Cold vMotion can be used when the CPU chipset is different between source and destination (eg AMD to Intel).

Here is a checklist of aspects to take into account:

  • ESXi host CPU chipsets on source and destination vDCs
  • EVC modes on source and destination Clusters
  • vDS versions are the same between source and destination vDC. You can upgrade the vDS vRACK in the source vDC. For the vDS with VM Network (VXLAN vDS), please contact the support so that the vDS can be upgraded.

It is recommended to test the migration path with low-impact or test VMs before production migration.

Step 6 Finalize your migration

Step 6.1 Reconfigure Veeam Managed Backup (if relevant)

If OVHcloud provided Veeam is currently in use to backup VMs on the source vDC, it will be necessary to use the OVHcloud API to re-check the backup jobs after the VMs have been migrated to the new vDC.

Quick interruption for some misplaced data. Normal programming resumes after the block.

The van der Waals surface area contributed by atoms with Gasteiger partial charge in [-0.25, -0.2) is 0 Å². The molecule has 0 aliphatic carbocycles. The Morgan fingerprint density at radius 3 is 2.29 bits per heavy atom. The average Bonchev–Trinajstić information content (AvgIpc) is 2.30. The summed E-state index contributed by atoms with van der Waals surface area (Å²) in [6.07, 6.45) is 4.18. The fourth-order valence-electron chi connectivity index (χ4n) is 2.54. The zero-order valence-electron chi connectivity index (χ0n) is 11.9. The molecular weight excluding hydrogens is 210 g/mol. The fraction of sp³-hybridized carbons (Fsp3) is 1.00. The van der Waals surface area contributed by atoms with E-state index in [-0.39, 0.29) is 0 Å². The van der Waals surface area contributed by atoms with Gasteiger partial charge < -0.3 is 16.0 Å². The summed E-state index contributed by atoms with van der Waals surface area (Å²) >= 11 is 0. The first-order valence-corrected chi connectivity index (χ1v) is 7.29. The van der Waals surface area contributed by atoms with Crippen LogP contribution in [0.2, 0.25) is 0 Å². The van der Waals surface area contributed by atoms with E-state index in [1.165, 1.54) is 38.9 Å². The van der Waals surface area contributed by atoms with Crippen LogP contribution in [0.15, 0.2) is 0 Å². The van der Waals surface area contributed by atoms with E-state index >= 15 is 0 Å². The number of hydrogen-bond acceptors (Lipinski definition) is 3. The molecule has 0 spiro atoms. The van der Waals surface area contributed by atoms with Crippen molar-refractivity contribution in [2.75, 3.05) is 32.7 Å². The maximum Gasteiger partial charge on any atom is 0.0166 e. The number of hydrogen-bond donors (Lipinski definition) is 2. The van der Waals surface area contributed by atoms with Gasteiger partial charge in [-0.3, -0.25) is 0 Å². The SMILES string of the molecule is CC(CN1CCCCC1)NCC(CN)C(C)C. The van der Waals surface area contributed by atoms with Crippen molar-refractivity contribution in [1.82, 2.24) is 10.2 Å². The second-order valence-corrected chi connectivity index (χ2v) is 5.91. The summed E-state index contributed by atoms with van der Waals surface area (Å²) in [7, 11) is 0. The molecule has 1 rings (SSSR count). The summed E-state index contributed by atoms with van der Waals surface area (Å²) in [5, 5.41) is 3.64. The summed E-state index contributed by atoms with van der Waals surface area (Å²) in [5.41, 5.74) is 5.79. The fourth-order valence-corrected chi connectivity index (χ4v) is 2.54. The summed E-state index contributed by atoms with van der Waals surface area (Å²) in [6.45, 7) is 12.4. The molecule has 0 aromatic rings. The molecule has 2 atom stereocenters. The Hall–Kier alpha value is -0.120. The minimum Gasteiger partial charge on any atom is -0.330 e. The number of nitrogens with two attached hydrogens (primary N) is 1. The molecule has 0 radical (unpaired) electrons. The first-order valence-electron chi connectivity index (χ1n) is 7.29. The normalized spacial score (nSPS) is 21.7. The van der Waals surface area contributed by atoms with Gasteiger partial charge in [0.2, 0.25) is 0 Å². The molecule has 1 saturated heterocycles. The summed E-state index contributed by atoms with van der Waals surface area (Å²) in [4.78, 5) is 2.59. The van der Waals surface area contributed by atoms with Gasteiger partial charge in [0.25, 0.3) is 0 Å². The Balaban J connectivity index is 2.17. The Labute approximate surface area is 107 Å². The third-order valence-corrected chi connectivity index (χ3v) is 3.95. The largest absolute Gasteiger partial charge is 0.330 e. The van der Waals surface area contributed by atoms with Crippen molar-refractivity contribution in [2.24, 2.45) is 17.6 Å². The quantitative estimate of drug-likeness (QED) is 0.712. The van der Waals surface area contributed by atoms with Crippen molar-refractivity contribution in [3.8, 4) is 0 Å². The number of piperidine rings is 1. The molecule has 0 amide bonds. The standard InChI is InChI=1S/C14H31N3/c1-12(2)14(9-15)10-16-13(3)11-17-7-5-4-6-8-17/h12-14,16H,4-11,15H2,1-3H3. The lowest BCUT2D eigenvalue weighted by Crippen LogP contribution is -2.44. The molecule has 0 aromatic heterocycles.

Here is how to proceed:

1. Enable backup for the new vDC.

2. Migrate the VM(s) from source vDC to destination vDC.

3. Run the OVHcloud API to re-check the backup date:

This API call is to be executed on the old vDC (source vDC).

4. Repeat steps 2 and 3 for all VMs that have backups enabled and have been migrated to the new vDC.

Then, you need to disable Veeam Backup on the old vDC. It can be made with the following API call:

{datacenterId} is the old vDC id, you can get it with the following API call:

Step 6.2 Reconfigure Zerto Disaster Recovery (if relevant)

Run the OVHcloud API to finalize the migration:

{datacenterId} is the new vDC id, you can get it with the following API call:

A task is launched to:

  • Check if no destination VPG still exists on the datacenter: they MUST be removed.